A few weeks ago, I published a blog post called The Fears of Getting Older. Thanks for all of the positive feedback folks, it was very nice to hear how that one resonated with so many of you!
Among the feedback I received, one of my friends challenged me to writing its antithesis. It didn’t take long that the ideas started flowing. So here you have it, Gilles & friends… The Joys of Getting Older!
– Little to no risk of getting chosen last for any team.
– In the adult world, spending “recess” alone is not a bad thing.
– Reading a book for the fun of it and savouring every word rather than rushing through it because of a book report or test.
– Homework doesn’t happen often and when it does, it is usually called “overtime” which usually means there’s money attached to it. Continue reading
At 48, which some might call “middle aged” (just not my Mom though – she has banned the use of that expression as the idea that she has a middle aged son freaks her out), it is a strange time for reflection since your career is still in full swing but you know retirement is potentially not far off. It is a time when planning and reflecting actively co-exist.
It’s that middle ground that can be a little weird sometimes… it is not the transition itself, it is the REALIZATION that you are transitioning from one part of your life to another that can be a little scary… and funny at the same time:
– I fear that there are some foods I just won’t eat, not because I don’t like them, but because they don’t agree with me. I used to have a stomach of steel! What happened?
– I fear the day that my favourite tunes of the 80’s which are now considered “retro” will one day become considered “oldies”.
– I fear the day that a fashion I sported in “my day” is back in fashion… again… for the 3rd or 4th time and becomes unquestionably “age inappropriate” for me to wear.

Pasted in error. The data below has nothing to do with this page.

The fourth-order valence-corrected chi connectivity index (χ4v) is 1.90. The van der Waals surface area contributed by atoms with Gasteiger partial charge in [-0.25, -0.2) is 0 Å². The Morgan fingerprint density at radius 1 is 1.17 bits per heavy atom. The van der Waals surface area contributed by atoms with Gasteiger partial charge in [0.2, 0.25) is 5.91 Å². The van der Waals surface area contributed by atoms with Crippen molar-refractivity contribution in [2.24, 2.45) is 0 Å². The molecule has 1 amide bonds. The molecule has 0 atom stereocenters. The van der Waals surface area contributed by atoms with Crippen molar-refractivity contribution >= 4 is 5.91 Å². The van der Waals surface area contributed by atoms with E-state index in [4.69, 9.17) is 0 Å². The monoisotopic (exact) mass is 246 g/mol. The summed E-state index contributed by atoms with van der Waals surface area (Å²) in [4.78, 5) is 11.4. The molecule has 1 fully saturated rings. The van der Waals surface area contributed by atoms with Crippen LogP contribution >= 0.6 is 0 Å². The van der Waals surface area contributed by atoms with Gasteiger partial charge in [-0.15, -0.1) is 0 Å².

– I fear the realization of the change in wording from “when I grow up” to “when I retire”. Continue reading
One would think I was aware of my journey from the moment my mother kept pressing the 5 year-old me to clean up his bedroom, often referred to as “the fire trap” given the piles of paper surrounding the bed, otherwise referred to as “kindling”. Whether it was drawings, colouring book pages or my early scribblings of the written word, in English or en français it didn’t really matter, as expressing myself on paper just seemed to come naturally from a very young age. I even remember one Christmas around that age, opening a gift that I thought was a pile of loose leaf sheets and shrieking with delight, only to realize that it was actually an activity book. Nonetheless, the fact that surrounding myself with paper (including books, magazines and newspapers) resonated with me from such a young age, you’d think I would have known from that point on, but the journey took a different path.
Throughout the school years, compositions and essays were my most favourite assignment, and frankly, I totally knocked them out of the park, but the parental path, as well-intentioned as it was, was leading me down the path of mathematics, as the most secure and successful path in life. Frankly, I could not argue with the logic that business depends on numbers, and business is generally a lucrative path (from early on, they were making it clear that the Bégin bank was closed once I was set up and moved out). Fortunately or unfortunately, depending on how you look at it, I turned out to be pretty good at math as well. (Don’t ask about how I did in gym or physics) That being the case, my path through numbers was carved out and was the route I followed. (I hate to admit it, but there is a bit of a “Sheldon” deep deep inside!)
Let’s face it though, self-awareness is not most teenagers’ strongest suit and I was no different. Also, there was no arguing with my Dad’s black-and-white and clear-as-a-bell logic so it was probably the best path at the time, at least to avoid the yelling that would arise from not heeding his advice. Frankly, Continue reading